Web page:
- Variables: Source of information, menstrual related problems, symptoms related to reproductive tract infections (RTIs), awareness about emergency contraceptives
- Sample size: 323
- Inclusion criteria: All newly admitted adolescent girls to various health sciences faculties.
- Girls who could not be contacted on two contacts
- Unwillingness for participation
- Married adolescents.
Tool for data collection
A pretested and semi-close ended proforma was self-administered for obtaining information such as personal particulars (without identifying details), knowledge related to menstruation, practices related to menstruation, including menstruation protection material, frequency of change, and disposal of sanitary pads, symptoms suggestive of RTIs, knowledge and practices related to emergency contraception.
The study was approved by the institutional ethical committee. Permission from Principals of professional colleges was obtained prior to the onset of the study.
The study was conducted on newly admitted girls within 15 days of admission to the professional colleges. Number of girls admitted for the year 2012 was obtained from each college. Suitable time slot was taken from the designated teaching faculty of that particular college. Purpose of the study was explained, and informed consent was obtained from adolescent girls and proforma was then handed to them for self-administration. Privacy was maintained while filling up the proforma. Second attempt was done to contact girls who could not be contacted on first contact due to absenteeism.
Simple proportions and Chi-square test. A level of P < 0.05 was considered as statistically significant.
Adolescence  - definition as given by World Health Organization, the period of adolescence ranges from 10 to 19 years.
Reproductive tract infection
As subjects were unmarried, per vaginal examination had not been done. So, the operational definition of RTI was framed based on self-reported symptoms such as soreness, itching, swollen glands, pain when urinating, unusual discharge, and abdominal pain.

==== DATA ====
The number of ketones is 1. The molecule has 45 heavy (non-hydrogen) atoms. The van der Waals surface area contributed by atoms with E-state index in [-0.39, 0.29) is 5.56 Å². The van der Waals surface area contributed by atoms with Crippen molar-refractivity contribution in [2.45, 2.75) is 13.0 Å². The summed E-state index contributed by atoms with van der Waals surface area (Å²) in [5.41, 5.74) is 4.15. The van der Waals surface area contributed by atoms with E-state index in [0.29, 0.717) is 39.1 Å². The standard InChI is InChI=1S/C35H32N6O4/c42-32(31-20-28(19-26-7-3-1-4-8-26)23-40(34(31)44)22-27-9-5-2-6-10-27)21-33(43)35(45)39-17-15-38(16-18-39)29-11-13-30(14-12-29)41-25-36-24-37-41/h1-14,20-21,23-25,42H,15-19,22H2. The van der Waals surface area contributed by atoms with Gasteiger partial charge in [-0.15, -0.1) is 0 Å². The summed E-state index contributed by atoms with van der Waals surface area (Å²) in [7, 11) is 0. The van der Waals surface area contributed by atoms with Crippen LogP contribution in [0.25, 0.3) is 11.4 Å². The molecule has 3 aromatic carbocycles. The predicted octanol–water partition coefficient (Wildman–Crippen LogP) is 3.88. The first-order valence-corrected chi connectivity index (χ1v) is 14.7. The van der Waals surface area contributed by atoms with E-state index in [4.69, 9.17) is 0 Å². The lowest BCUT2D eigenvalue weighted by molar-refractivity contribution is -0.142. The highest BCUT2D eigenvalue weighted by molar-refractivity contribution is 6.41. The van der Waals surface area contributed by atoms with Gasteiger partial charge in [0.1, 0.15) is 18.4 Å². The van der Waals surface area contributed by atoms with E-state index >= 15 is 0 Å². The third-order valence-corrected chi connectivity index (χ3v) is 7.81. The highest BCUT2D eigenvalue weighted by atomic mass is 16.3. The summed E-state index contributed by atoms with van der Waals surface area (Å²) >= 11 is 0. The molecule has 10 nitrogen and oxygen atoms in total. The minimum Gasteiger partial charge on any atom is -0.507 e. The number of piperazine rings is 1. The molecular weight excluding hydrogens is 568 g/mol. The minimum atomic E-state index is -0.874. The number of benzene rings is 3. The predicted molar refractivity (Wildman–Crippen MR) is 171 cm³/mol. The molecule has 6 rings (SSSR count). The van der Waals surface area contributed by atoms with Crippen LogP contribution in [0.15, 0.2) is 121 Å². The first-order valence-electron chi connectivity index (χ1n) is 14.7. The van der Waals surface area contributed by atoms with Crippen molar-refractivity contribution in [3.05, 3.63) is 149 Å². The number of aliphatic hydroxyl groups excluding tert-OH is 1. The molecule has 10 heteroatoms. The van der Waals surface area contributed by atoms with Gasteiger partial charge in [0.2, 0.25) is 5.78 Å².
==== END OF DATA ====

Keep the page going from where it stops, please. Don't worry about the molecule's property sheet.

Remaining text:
Are the methods that are used as emergency procedures to prevent pregnancy following unprotected intercourse? 
| Results|| |
Maximum girls (29%) were from medical college followed by dental (19%) and Ayurved College (18%) [Table 1]. All the girls included in the study represented 20 different states from India.
Mean age of girls was 17.78 (±0.75) years, and the mean age of onset of menarche amongst girls was 13.35 (±1.29) years. Many girls that is, 279 (86%) in the current study reported to have knowledge of menstruation prior to menarche. For 67% of girls mother was a source for this knowledge [Table 2] while only 17% of girls received the knowledge from school.
Out of total 323 girls, [Table 3] the most common menstrual related problem for 38% of girls was dysmenorrhea. The study noted that for 70 (35%) girls menstruation related problems led to the loss of school or college days.
[Table 4] reveals that half of the girls, that is, 50% of girls reported some form of restriction in activities during menstruation, most common and only reason for restriction in activity was for religious reason with or without other reasons.
[Table 5] reveals that 60% of girls belonging to medical faculty did not follow any restrictions in the activity during menstruation as compared with girls belonging to other faculties. This difference was found to be statistically significant (P < 0.05).
|Table 5: Faculty of adolescent girls and restriction in activities|
Click here to view
Out of total 323 girls, 35 girls (11%) reported to be suffering from symptoms suggestive of RTIs [Table 6]. Out of these 35 girls, the most common symptom reported by 21 girls was itching followed by unusual vaginal discharge with or without lower abdominal pain reported by 8 girls.
Responses to questions on practices related to menstruation revealed that cloth piece was still used for menstrual protection by 3% of girls while remaining 97% used sanitary napkins. Maximum, that is, 286 (89%) girls changed the napkins twice or thrice in a day. Soaked sanitary pads were disposed sanitarily by 96% of girls.
More than half girls (52%) were aware about emergency contraceptives [Table 7] and for 82.35% of these girls; television was a major source of information. [Table 8] reveals that the 75% of the girls of medical faculty had knowledge of emergency contraceptives while only 19% of the adolescents of nursing faculty had knowledge of emergency contraceptives. The difference was found to be statistically significant (P < 0.05).